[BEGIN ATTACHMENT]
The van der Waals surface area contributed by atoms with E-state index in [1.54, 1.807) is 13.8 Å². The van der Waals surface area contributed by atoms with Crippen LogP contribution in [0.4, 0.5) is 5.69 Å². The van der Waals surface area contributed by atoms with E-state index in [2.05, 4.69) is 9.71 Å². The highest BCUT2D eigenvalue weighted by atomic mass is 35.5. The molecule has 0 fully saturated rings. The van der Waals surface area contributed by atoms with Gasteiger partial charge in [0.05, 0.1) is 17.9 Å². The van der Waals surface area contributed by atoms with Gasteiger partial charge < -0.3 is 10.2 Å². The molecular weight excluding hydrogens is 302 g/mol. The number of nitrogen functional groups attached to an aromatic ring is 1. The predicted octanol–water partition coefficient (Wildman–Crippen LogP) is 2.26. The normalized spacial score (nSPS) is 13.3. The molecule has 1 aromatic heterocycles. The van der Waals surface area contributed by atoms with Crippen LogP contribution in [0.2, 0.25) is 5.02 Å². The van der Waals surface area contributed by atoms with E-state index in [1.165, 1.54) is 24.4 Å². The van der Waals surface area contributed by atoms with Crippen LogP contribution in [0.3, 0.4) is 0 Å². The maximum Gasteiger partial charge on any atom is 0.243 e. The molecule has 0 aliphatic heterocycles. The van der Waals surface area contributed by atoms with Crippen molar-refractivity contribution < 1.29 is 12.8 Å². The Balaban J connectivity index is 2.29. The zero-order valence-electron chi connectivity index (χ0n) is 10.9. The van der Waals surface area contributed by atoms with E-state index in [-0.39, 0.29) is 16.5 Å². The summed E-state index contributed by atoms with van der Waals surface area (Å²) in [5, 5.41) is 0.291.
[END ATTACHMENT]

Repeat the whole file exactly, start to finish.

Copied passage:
The van der Waals surface area contributed by atoms with E-state index in [1.54, 1.807) is 13.8 Å². The van der Waals surface area contributed by atoms with Crippen LogP contribution in [0.4, 0.5) is 5.69 Å². The van der Waals surface area contributed by atoms with E-state index in [2.05, 4.69) is 9.71 Å². The highest BCUT2D eigenvalue weighted by atomic mass is 35.5. The molecule has 0 fully saturated rings. The van der Waals surface area contributed by atoms with Gasteiger partial charge in [0.05, 0.1) is 17.9 Å². The van der Waals surface area contributed by atoms with Gasteiger partial charge < -0.3 is 10.2 Å². The molecular weight excluding hydrogens is 302 g/mol. The number of nitrogen functional groups attached to an aromatic ring is 1. The predicted octanol–water partition coefficient (Wildman–Crippen LogP) is 2.26. The normalized spacial score (nSPS) is 13.3. The molecule has 1 aromatic heterocycles. The van der Waals surface area contributed by atoms with Crippen LogP contribution in [0.2, 0.25) is 5.02 Å². The van der Waals surface area contributed by atoms with E-state index in [1.165, 1.54) is 24.4 Å². The van der Waals surface area contributed by atoms with Crippen LogP contribution in [0.3, 0.4) is 0 Å². The maximum Gasteiger partial charge on any atom is 0.243 e. The molecule has 0 aliphatic heterocycles. The van der Waals surface area contributed by atoms with Crippen molar-refractivity contribution < 1.29 is 12.8 Å². The Balaban J connectivity index is 2.29. The zero-order valence-electron chi connectivity index (χ0n) is 10.9. The van der Waals surface area contributed by atoms with E-state index in [-0.39, 0.29) is 16.5 Å². The summed E-state index contributed by atoms with van der Waals surface area (Å²) in [5, 5.41) is 0.291.